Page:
Google+ Cinema Viewfinder: Movie Review: Slumdog Millionaire - Festival Favorite is a Little Overrated

Thursday, December 4, 2008

Movie Review: Slumdog Millionaire - Festival Favorite is a Little Overrated

Danny Boyle's Slumdog Millionaire, this year's indie favorite, came out with quite the buzz from the festival circuit. In fact, as I write this, the National Board of Review has picked it as its Best Picture for 2008. So why was I so utterly underwhelmed when I saw it? Millionaire, the "rags to raja" story (as one film character puts it) of Jamal Malik (Dev Patel), and his rise from poverty to the hot seat on India's version of the game show, Who Wants to be a Millionaire?, is not without its charm. But where it all ends up is predictably hokey. It starts promising enough, with a primer on the slums of Mumbai and its persecuted Muslims as seen through the eyes of a young Jamal (Ayush Mahesh Khedekar) and his brother Salim (Azharuddin Mohammed Ismail). Their mother's murder leads them into forced panhandling for a Fagin-like captor named Maman (Ankur Vikal), and a fateful encounter with Latika (Rubiana Ali), a girl who Jamal falls for. The most thrilling parts of the movie take place in this, at once, familiar and exotic world where children are forced to hustle for adults' livelihood, and blinded as a reward since blind beggars bring in the most cash. But the conceit of the film lies in its framing device, an interrogation of the adult Jamal by the local police to determine if he got as far as he did on the game show by cheating. As the young man recounts how he knew the answers to each question, it first presents the moment on the game show when he is queried, followed up by a short vignette demonstrating one of Jamal's life lessons, and how it imparted knowledge of said answer. While the gimmick works initially, the plot device ultimately wears thin. Even great performances by Patel, and Freida Pinto as the adult Latika (indeed all the actors who portray the three principals at various ages), aren't enough to salvage the sense that this film is heading into the territory where contrivances rule. Out of character behavior, in the person of older brother Salim (now a thug for the local gangster), contributes to an all too predictable ending where we exonerate Jamal from his petty crimes because he did it all for love. Slumdog Millionaire is not a complete misfire. Why would it be, coming from Boyle, director of minor classics like Trainspotting and 28 Days Later? But it is a bit disappointing in its lack of originality. I was left longing for more of the local flavor prevalent in the flashback sequences, wishing I could skip the third act where its flaws became all too obvious. Slumdog Millionaire is in limited release. Still provided courtesy of Fox Searchlight Pictures.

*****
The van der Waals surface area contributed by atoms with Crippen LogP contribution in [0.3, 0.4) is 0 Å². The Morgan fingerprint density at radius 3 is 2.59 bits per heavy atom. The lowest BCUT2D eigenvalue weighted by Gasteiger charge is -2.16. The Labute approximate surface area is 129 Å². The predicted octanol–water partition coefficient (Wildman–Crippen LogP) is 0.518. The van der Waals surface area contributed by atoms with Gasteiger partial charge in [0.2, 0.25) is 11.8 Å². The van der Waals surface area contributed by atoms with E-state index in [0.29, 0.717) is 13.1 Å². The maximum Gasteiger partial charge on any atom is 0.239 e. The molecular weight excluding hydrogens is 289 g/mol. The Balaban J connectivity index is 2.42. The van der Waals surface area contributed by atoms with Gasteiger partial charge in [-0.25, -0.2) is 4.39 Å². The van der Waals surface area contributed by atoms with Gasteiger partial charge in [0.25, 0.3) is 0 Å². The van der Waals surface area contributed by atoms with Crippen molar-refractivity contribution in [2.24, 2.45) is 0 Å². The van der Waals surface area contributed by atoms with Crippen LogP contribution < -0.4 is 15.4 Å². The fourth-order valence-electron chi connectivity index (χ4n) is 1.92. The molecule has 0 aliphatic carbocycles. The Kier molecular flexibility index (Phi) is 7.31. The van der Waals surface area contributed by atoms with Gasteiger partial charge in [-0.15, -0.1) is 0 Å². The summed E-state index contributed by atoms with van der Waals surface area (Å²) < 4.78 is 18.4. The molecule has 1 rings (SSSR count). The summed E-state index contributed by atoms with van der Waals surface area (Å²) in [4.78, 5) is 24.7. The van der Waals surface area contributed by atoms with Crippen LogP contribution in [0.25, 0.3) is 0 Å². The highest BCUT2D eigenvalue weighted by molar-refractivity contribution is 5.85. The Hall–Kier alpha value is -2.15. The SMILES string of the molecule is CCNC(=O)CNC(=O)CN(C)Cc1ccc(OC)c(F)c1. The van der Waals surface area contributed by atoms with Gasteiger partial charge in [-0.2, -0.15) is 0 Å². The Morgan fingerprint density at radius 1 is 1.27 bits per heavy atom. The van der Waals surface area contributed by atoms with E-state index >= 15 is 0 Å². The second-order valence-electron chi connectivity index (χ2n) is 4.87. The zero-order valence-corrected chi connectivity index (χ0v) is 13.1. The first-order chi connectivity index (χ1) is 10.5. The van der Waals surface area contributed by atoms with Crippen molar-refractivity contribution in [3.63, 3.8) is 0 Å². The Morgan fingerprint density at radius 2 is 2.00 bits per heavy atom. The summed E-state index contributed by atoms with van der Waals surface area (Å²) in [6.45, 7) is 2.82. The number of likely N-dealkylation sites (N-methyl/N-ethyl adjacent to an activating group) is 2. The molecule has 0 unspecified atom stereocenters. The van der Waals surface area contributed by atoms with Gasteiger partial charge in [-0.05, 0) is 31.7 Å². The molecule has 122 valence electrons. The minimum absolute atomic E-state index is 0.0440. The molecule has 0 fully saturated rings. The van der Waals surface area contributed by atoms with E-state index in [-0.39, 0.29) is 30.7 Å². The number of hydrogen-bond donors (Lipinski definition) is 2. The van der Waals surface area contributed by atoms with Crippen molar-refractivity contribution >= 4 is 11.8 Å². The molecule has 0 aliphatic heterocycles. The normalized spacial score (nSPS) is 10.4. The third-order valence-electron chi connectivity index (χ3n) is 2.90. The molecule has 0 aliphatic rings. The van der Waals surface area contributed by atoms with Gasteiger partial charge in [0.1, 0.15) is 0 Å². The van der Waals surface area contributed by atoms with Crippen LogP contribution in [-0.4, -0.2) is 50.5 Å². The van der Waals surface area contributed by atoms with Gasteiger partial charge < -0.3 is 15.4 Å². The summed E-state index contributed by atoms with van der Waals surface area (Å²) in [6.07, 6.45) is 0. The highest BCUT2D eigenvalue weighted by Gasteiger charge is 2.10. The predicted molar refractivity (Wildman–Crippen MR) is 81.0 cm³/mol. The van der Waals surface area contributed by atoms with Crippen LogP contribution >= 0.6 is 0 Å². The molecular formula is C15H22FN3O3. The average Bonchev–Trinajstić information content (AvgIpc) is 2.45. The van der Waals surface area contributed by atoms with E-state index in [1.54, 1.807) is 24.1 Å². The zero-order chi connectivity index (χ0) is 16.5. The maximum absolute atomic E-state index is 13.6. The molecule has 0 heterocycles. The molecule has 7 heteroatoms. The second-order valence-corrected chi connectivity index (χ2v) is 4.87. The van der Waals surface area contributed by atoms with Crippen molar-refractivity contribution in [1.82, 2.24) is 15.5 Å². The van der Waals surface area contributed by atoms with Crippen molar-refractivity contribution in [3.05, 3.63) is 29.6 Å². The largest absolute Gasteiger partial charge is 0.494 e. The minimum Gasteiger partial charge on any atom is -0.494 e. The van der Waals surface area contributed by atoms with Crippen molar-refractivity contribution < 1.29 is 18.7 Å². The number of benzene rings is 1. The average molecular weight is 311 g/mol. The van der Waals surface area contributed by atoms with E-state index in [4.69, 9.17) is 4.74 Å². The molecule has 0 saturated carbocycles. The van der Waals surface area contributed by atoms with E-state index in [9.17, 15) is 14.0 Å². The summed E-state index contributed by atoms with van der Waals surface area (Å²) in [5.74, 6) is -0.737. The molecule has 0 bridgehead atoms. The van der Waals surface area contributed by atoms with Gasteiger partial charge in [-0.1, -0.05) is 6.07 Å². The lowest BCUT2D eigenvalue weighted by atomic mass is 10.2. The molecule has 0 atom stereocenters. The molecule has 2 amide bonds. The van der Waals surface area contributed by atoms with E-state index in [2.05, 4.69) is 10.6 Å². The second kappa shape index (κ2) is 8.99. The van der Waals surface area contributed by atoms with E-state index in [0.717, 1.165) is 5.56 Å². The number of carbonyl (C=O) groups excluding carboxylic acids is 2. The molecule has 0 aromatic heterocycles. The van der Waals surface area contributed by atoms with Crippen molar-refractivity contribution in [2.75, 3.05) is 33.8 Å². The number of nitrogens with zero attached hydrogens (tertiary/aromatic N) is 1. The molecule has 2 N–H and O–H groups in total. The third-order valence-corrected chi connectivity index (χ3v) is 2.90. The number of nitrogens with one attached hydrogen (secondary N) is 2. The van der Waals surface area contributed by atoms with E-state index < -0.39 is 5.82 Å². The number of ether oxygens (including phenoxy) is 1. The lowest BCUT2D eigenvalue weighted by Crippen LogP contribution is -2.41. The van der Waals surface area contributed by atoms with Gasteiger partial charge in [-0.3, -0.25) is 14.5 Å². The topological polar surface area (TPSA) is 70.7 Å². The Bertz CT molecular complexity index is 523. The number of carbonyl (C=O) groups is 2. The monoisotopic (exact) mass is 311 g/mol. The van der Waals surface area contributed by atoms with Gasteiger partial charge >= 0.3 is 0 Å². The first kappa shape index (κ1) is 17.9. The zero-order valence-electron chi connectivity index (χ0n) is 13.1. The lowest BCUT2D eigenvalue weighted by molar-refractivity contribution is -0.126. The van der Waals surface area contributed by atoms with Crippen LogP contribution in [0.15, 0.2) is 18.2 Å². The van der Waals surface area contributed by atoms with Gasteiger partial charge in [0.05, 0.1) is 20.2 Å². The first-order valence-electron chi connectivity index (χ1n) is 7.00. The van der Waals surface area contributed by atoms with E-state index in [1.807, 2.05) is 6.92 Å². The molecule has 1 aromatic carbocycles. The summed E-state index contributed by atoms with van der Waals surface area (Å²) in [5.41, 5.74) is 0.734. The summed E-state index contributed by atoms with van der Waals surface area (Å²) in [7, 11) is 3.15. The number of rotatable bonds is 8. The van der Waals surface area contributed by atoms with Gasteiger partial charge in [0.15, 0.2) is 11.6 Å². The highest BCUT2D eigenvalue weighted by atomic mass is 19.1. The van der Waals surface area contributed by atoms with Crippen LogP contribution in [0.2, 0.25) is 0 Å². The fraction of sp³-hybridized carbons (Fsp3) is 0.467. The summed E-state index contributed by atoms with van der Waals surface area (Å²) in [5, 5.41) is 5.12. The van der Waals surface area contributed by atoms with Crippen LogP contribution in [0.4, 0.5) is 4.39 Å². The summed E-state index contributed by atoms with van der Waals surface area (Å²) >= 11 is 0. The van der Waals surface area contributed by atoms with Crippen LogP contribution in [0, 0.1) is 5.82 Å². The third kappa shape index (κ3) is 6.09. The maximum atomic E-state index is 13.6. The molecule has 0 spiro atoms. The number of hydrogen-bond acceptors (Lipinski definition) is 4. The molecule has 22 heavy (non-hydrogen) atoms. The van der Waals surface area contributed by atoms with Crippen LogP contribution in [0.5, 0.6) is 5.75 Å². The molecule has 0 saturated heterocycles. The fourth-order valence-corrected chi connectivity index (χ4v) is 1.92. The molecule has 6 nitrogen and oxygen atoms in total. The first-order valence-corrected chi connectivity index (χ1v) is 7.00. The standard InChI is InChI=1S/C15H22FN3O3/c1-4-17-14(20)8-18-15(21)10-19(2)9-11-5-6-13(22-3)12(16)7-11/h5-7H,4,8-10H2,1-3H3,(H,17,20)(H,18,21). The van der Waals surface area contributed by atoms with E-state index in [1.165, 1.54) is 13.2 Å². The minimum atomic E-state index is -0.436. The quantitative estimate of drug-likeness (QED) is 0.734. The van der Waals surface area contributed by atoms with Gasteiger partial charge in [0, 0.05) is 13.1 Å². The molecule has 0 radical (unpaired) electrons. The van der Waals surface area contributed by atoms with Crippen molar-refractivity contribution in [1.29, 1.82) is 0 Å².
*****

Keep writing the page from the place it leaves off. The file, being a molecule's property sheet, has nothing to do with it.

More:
James Hansen said...

Agreed. The film is entertaining but utterly predictable and the third act comes off as really phony. The mash-up editing and awkward violent scenes don't display the same confidence Boyle has shown in his actors and stories in the past. The end credits dance sequence is incredible, but this is not nearly as strong as everyone says.

Anonymous said...

I disagree heartily not with your review but with the general consensus that Danny Boyle is a great director. He's a courageous director, yes, in that he'll try anything. But that's his problem, too: he throws anything and everything at the screen, shamelessly, in the hope that something will stick. He's like the well-meaning baby brother at whom George Cukor and Billy Wilder would have affectionately rolled their eyes. Or a slightly more credible version of Ed Wood. At least in "Slumdog Millionaire" he's not working off an Alex Garland script. I can't for the life of me understand why Boyle can't recognize that Garland's scripts are character-free, ending-free, plotholed garbage-- and that, too, impacts on my respect for him as a director. He seems like a nice enough guy-- I've been fortunate enough to meet him-- but his catch-as-catch-can directing style puts me off.

Anonymous said...

Great review. I wish I could have seen it that way. I saw it as a waste of a precious night of my life. This movie was horrible.

Anonymous said...

This review is spot on. Slumdog starts out promising but that promise is bludgeoned to death by the contrived plot, underdeveloped characters, and terrible dialogue.

The movie would have been much better if they stopped right after the part where the boys get to the Taj Mahal and begin giving tours.